Tag Archives: luck

Side Effects

by Greg Hague

Life lessons from Chubby (my dad) and other smart folks I’ve met on the road.

side effects

Continued from yesterday’s story, The Cruelty in Passion:

“Greg,” Chubby said, “even with talent, hard work, passion, and some luck . . . you still might hate where you end up.”

“Why?” I asked with a puzzled look.

“You don’t see the side effects.” Chubby replied.  “It’s like eating fudge every day for a year. You know you’ll gain weight.  But you may not think about the other side effects, like the cost of buying bigger clothes, the heart attack risk, the tooth decay, and the strain on your knees.” 

Dad had a good point. Think in advance –

each plus and minus with all that I do.

Chubby continued,

“Greg, if your dream is to become a schoolteacher, that’s fine, but make sure you consider that you might not make big money doing it.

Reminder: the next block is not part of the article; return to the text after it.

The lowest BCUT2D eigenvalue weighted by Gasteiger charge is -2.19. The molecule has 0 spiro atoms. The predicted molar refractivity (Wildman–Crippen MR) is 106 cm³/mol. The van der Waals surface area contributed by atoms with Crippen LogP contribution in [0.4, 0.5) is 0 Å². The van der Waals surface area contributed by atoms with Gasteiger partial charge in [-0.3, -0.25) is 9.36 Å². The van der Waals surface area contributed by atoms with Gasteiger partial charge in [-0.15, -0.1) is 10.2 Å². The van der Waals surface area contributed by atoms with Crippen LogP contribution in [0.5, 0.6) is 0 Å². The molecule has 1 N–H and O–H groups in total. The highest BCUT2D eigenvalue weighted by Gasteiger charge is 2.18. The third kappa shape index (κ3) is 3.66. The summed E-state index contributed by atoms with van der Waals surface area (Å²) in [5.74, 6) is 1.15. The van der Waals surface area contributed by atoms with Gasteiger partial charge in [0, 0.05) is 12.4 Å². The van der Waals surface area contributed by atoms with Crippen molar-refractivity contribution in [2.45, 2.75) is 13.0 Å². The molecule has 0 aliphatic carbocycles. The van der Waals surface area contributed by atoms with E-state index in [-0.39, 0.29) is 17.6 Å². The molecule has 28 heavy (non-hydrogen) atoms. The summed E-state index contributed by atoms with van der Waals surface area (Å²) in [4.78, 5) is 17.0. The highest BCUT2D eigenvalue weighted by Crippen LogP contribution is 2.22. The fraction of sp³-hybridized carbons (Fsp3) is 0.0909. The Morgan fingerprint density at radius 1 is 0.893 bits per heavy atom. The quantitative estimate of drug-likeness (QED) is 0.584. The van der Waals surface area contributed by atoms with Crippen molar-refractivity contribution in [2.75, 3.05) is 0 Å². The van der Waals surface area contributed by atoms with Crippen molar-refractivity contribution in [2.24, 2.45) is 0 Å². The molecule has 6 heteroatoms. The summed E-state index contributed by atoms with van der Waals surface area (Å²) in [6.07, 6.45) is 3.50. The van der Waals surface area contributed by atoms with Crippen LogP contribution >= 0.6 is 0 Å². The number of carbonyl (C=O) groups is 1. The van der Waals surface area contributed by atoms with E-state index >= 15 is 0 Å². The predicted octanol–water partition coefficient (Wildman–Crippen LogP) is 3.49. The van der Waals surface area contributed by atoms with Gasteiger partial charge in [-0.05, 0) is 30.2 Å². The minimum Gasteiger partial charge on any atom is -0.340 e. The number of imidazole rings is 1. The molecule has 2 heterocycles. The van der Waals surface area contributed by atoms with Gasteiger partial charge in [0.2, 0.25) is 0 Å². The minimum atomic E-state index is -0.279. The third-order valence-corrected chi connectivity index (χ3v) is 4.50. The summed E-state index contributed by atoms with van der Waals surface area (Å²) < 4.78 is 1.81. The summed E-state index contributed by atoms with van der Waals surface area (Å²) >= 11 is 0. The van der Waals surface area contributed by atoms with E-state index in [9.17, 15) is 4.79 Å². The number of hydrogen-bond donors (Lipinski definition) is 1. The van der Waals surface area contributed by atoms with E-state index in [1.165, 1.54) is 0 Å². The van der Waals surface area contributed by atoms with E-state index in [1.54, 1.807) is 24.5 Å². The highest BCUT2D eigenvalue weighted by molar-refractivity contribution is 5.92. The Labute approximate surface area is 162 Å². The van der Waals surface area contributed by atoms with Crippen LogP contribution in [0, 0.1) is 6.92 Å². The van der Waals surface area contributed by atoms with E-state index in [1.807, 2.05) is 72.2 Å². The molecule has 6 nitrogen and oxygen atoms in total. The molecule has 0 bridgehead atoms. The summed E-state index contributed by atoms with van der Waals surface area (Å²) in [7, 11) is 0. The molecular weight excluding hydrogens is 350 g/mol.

Or, if your heart is set on becoming a commercial airline pilot, consider that it may not allow much time with your family.”

That last example really hit home. I absolutely loved to fly.  I was pretty darn good at it, and was fortunate enough to obtain my pilot’s license at 16. And, while a career in the air had seemed exciting and tempting to me, there were side effects I hadn’t considered that didn’t appeal.

The lesson I learned from Chubby that day?

Side effects . . . think pluses and minuses all the way through.


The Lucky Buck For His Newborn Son

“Luck is believing you’re lucky.”

—Tennessee Williams, A Streetcar Named Desire

Today’s story is from Blake Glovitz

Nov 4, 1983. 5:32 p.m. Baby in distress. The hospital PA, “Respiratory therapist, stat.” Newborn in trouble. Mom rushed to surgery. Emergency C-section. Premature birth. Lungs limp. Not a breath.

Newborn son

My dad Bob and me, the newborn son, Blake, 1983

They “bagged” my head. APGAR score “1” – the lowest there is…unless you are dead. I was rushed to neo-natal intensive care at Dallas Methodist Hospital. Dad followed by car, afraid and alone, worried about his newborn son.

When I arrived the doctor didn’t mince words, “Mr. Glovitz, your newborn is the sickest one here.” Three pound newbies. Heart surgery. Brain injured kids. I was the worst…least likely to live.